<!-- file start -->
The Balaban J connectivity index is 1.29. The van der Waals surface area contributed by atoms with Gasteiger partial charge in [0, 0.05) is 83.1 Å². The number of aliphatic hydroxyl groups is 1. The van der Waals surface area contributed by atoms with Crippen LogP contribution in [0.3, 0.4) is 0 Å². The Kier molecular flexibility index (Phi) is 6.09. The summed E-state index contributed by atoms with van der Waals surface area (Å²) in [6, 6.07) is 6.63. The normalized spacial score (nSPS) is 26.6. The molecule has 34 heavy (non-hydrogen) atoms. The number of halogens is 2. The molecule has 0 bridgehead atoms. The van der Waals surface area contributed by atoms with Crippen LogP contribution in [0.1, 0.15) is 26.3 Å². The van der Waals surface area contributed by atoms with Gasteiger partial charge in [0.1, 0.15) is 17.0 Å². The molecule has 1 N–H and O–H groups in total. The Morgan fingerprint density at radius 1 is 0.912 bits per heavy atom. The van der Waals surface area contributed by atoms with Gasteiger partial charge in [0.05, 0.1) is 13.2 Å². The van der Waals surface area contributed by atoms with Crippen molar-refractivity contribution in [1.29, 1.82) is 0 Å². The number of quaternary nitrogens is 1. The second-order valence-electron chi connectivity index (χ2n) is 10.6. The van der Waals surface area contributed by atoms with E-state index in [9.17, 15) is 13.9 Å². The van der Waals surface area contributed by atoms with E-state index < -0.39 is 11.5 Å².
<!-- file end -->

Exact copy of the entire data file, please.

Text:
The Balaban J connectivity index is 1.29. The van der Waals surface area contributed by atoms with Gasteiger partial charge in [0, 0.05) is 83.1 Å². The number of aliphatic hydroxyl groups is 1. The van der Waals surface area contributed by atoms with Crippen LogP contribution in [0.3, 0.4) is 0 Å². The Kier molecular flexibility index (Phi) is 6.09. The summed E-state index contributed by atoms with van der Waals surface area (Å²) in [6, 6.07) is 6.63. The normalized spacial score (nSPS) is 26.6. The molecule has 34 heavy (non-hydrogen) atoms. The number of halogens is 2. The molecule has 0 bridgehead atoms. The van der Waals surface area contributed by atoms with Crippen LogP contribution in [0.1, 0.15) is 26.3 Å². The van der Waals surface area contributed by atoms with Gasteiger partial charge in [0.1, 0.15) is 17.0 Å². The molecule has 1 N–H and O–H groups in total. The Morgan fingerprint density at radius 1 is 0.912 bits per heavy atom. The van der Waals surface area contributed by atoms with Gasteiger partial charge in [0.05, 0.1) is 13.2 Å². The van der Waals surface area contributed by atoms with Crippen molar-refractivity contribution in [1.29, 1.82) is 0 Å². The number of quaternary nitrogens is 1. The second-order valence-electron chi connectivity index (χ2n) is 10.6. The van der Waals surface area contributed by atoms with E-state index in [9.17, 15) is 13.9 Å². The van der Waals surface area contributed by atoms with E-state index < -0.39 is 11.5 Å².